We keep hearing about how bad the economy is. Housing starts at a twenty year low; unemployment at a five year high. Hey it doesn’t sound good.
Earlier this year the government gave some money back to lower and middle income families and individuals to spur the economy. You may have just read that the government took over two quasi-public mortgage giants, FANNIE MAE and FREDDIE MAC.
They are trying to do something. I have a couple of simple things they could do to help those who have already lost their jobs and reduce the impact to society of this economic disaster.
Many of you may have heard of COBRA (the Consolidated Omnibus Budget Reconciliation Act). What that really means to most folks is that if you are laid off and had group insurance through your company, the insurer and company have to offer you the right to continue that coverage if you pay the premium yourself. Hey, that sounds like a good idea. Until you stop and think that unemployed folks have priorities higher than paying insurance premiums that are usually $300-$500 per month for an individual.
Many working folks also have a 401k plan that allows them to take pre-tax money and invest it toward retirement. You may know that if you withdraw that money prior to retirement age (actually I think it is age 59.5, but I am not an accountant), the federal government not only taxes it, but also assesses a steep penalty for the “early” withdrawal.
Last, and certainly not least, education plays a huge part in employment possibilities. What about someone whose skill has been exported to foreign countries; what about workers who are poorly skilled or not skilled at all? Do you think that college and/or trade school training might help these individuals and put them at less risk of future unemployment?
1. Since we know that insured people cost the system less than those who are uninsured, it follows that it is in society’s best interest to keep insured folks insured while they look for new work. And, since they can’t really afford the insurance, to help them pay for it.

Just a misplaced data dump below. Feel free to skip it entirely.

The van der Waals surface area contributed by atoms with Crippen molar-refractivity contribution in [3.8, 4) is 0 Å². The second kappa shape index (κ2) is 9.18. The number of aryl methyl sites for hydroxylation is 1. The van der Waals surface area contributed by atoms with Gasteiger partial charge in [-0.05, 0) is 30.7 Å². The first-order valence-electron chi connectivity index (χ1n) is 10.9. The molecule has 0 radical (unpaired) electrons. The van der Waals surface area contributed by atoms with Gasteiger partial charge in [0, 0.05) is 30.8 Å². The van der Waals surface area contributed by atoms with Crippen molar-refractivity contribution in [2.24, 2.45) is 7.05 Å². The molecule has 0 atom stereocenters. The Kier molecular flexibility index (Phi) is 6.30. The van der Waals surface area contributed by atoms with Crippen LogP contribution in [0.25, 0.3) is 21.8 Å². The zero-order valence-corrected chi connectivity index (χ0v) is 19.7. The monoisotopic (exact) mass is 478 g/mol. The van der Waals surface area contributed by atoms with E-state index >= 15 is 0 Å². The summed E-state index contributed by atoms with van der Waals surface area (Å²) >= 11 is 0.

I would propose a cost splitting arrangement where the federal government pays 33% of the premium, the former employer 33%, and the worker 33% — for up to six months or until the worker has found new employment. (The reason the employer should pay a portion is to give them an incentive to work hard in efforts to retain their workforce, even in bad economic times.)
Unemployed persons who have health care costs are a burden to us all. (Doubly true with women who are, or become, pregnant.) We can certainly wait until they are unable to pay, until their conditions worsen, until they are utterly unemployable and totally dependent on society. Or we can do the right thing and help them through a tough time.
2. For the 401k, it’s as simple as the thought of a perfect world turned imperfect. Yep, the government wants you to keep your retirement funds out of touch. Heck, so do you — so you can spend them when you’re old. But it really is your money; you did work for it and you did save it. And, when the chips are down — like you’re out of work — the government should cut you some slack and let you use that money without the stringent tax penalty.
It might be the difference between the bank repossessing yet another home; or, a family keeping their pride and a roof over their head. In fact, it might be the difference between a tale that ends with achoholism, drug use, and violence, or the heartwarming turnaround story of a proud American. It might be the simple difference between despair and hope.
3. Education has been the “step up” for generations of Americans. Most folks get their education in younger years. Some proudly and stubbornly struggle to a degree in later life balancing work, family, and education. Perhaps unemployment is another time in life to consider more education, to make oneself more valuable to prospective employers.
Does society want individuals whose skills are so low that they are forever targets for layoff as times turn poor? Can society afford that? How about an educational incentive?
I would propose a 1% interest loan for up to two years of college or trade school education with grades of “C” or better to anyone who meets the following requirements:
* Is currently laid off for lack of work
* Has been laid off for lack of work at least one other time in the previous five years
* Is over 25 years of age
Loan repayments would be pay garnishments starting no later than one year after completion of education. I suspect that those of you who, like me, went about this the hard way in your early years, may resent this as a “free ride”. Well, of course, it’s a loan, and not a free ride. But, I do understand where you’re coming from and I have only one question to ask you: would you rather fund this program or the welfare checks for the person and perhaps their whole family?
Hey, these kind of proposals should be coming from the government or candidates who want my vote. And, why haven’t they???